In turbulent times, design is more relevant than ever. Good Design Australia patron, Gerhard Vorster, believes that design’s “tangible contribution to improved living standards (is) at a time where Australia has to deal with slipping commodity prices, trading partner uncertainties and an ageing workforce. We can and will design better products, better services, better businesses and experiences and a better future for us all.”

This was borne out by the recent Design as Strategy Forum, presented by Good Design Australia in partnership with UTS and Aurecon, which was generally agreed to be an inspired, thought-filled, information day. Appropriately held in UTS’s much-heralded Dr Chau Chak Wing Building (Building 8) (I still find those mirrored stair walls a mite disorienting) design covered place, product and service, society, business and strategy.  

Diverse leading company executives, academics, economists, lawyers, financiers, public servants, architects and marketers talked about the importance of empathy, making sure you take the time to listen to and really understand the client, and the likelihood that marketing is being re-defined to foster the customer experience, which is expected to take over from product and price as the main form of brand differentiation.

Understanding the customer journey and working with customer networks while also embracing personalisation is the goal but is not yet widely communicated within the design profession. But it needs to be; “conversation is the oxygen of civilisation,” said Good Design Australia chair, Maureen Thurston.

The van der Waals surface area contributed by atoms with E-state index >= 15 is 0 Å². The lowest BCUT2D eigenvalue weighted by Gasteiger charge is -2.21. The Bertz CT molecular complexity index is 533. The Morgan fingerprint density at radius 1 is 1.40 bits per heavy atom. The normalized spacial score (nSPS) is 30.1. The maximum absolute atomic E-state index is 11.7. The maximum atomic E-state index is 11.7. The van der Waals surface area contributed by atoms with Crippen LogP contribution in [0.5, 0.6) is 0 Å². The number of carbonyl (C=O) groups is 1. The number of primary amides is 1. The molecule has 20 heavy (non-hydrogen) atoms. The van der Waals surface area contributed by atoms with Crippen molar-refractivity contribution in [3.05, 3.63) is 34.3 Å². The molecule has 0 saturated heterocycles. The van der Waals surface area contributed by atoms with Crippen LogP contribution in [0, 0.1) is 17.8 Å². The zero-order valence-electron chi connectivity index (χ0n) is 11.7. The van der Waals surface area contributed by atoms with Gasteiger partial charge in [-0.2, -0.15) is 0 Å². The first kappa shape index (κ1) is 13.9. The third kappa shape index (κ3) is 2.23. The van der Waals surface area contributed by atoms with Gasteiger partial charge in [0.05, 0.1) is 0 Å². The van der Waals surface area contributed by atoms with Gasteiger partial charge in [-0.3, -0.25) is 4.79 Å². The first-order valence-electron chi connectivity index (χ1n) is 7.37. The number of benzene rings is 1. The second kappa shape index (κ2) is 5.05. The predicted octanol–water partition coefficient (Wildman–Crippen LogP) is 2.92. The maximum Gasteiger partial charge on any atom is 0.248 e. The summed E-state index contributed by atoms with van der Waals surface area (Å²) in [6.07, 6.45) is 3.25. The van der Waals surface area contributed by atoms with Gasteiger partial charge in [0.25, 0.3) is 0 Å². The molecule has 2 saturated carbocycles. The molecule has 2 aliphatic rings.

The twitter feed had a plea:” Don't let design become another shiny thing”, and economist Ian Harper urged the unleashing of “collective creativity through involving unlikeminded people” and working within “economies of agglomeration(where) human beings spark each other on to greater creativity.” The potential of design was also noted by Timothy Horton of the Architects Registration Board. “The EU says design is the bridge between problems and innovation.” 

Leaders, who are often better at dealing with risk adversity than having people skills, need to become more involved and invest time for cultural change to happen.

Vorster, meanwhile, posited a system that would lead to meaningful design, with five stages: vision, pride, accessibility, action and resilience (and a touch of playfulness and even madness).


A notice offering something for our times seems to tick the boxes. “Let's build the world’s first BIG WORLD HOME” (by Big World Communities) promises a new affordable housing model, ordered online, delivered flat-packed, made from structural-thermal-waterproof integrated panels, digitally manufactured and off-the-shelf components, and run off-grid.

Organisers say it can be assembled within a few days using a hammer and a drill. It costs $65K to build and is being crowdfunded with contributions directly covering the material costs. It will be built as part of the Sydney Architecture Festival (launch party set for September 29 at the Commune in Bourke Street, Waterloo).  

Land costs are not covered and Big World Homes works with developers, councils, community groups and individual landowners. There is vision, pride in the project, it is potentially highly accessible, and requires a lot of action and resilience to succeed.

There will be more design ideas too in Melbourne. The National Gallery of Victoria (NGV) is holding talks about the future of design as it relates to energy, mobility, money and water. On at the Ian Potter Centre: NGV Australia Theatre |until 12 October.

Deborah Singerman runs her own writing, editing, proofing and project managing consultancy specialising in the urban built environment, workspaces and community. @deborahsingerma; [email protected]